A brain–computer interface (BCI), sometimes called a direct neural interface or a brain–machine interface, is a direct communication pathway between a brain and an external device. BCIs are often aimed at assisting, augmenting or repairing human cognitive or sensory-motor functions.
In 1998, when Kevin Warwick, researcher and Professor of Cybernetics at the University of Reading, England, implanted a silicon chip transponder into his left arm and connected it to his nervous system, he became the world's first cyborg: a man-machine hybrid. Some call Kevin Warwick a pioneer in the field of neuro-surgical implantation, others think he is a dangerous scientist who has gone crazy and wants to change mankind's evolution by creating a superior race: the cyborgs. In this video interview we talk about ultra-sonic senses, brain-to-brain telepathic communication, the therapeutic benefits of his experiments and why he think's he won't be the only cyborg on this planet in the future.
Google Video Link
They’re trying to develop now a beam of light that would be projected onto your forehead. It would go a couple of millimeters into your frontal cortex, and then receptors would get the reflection of that light. And there’s some studies that suggest that we could use that as a lie detection device, or perhaps even thought detection device without you even knowing it was happening.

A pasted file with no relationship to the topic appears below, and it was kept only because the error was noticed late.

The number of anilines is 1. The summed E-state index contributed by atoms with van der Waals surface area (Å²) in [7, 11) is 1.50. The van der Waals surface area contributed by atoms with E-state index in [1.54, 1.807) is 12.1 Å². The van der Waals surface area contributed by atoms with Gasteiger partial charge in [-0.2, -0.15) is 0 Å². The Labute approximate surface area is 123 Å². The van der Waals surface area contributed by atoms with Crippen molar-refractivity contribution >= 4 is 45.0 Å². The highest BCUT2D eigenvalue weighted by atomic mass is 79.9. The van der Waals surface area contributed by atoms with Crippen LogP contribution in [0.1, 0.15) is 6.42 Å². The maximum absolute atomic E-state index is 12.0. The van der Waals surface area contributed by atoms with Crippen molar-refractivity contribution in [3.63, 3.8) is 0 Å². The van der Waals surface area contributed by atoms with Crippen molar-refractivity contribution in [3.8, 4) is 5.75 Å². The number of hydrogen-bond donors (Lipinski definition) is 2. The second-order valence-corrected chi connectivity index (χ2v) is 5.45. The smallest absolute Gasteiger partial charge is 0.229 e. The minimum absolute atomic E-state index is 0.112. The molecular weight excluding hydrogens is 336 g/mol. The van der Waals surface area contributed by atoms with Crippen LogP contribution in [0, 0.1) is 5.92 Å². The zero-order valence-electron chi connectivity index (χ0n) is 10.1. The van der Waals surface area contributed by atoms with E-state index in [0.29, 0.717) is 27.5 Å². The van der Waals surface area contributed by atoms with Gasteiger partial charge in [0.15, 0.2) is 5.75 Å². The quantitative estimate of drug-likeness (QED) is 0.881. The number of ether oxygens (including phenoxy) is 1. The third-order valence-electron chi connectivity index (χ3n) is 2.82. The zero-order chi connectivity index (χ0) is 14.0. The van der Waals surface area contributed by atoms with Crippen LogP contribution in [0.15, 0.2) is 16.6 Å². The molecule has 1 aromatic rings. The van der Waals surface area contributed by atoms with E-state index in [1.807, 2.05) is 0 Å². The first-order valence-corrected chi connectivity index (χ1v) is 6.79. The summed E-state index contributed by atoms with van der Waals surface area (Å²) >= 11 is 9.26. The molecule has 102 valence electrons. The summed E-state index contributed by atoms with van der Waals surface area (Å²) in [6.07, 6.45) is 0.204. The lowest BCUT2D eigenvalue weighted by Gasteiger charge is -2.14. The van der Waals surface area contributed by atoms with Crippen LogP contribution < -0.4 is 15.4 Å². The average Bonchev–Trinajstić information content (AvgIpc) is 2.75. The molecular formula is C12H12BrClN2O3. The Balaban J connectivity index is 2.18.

Future Attribute Screening Technology (FAST) is a program created by the Department of Homeland Security. It was originally titled Project Hostile Intent. The purpose is to detect "hostile thoughts" by screening people at border posts. The DHS science spokesman John Verrico stated in September 2008, that they were at a 78% accuracy on mal-intent detection, and 80% on deception. In a meeting held on July 24, 2008 the DHS Under Secretary Jay Cohen stated, the goal is to create a new technology that would be working in real time as opposed to after a crime is already committed. The new screening technology measures pulse rate, skin temperature, breathing, facial expression, body movement, pupil dilation, and additional cues to see if you are a terrorist, or have intentions of causing harm. The technology would mostly be used at airports, and special events.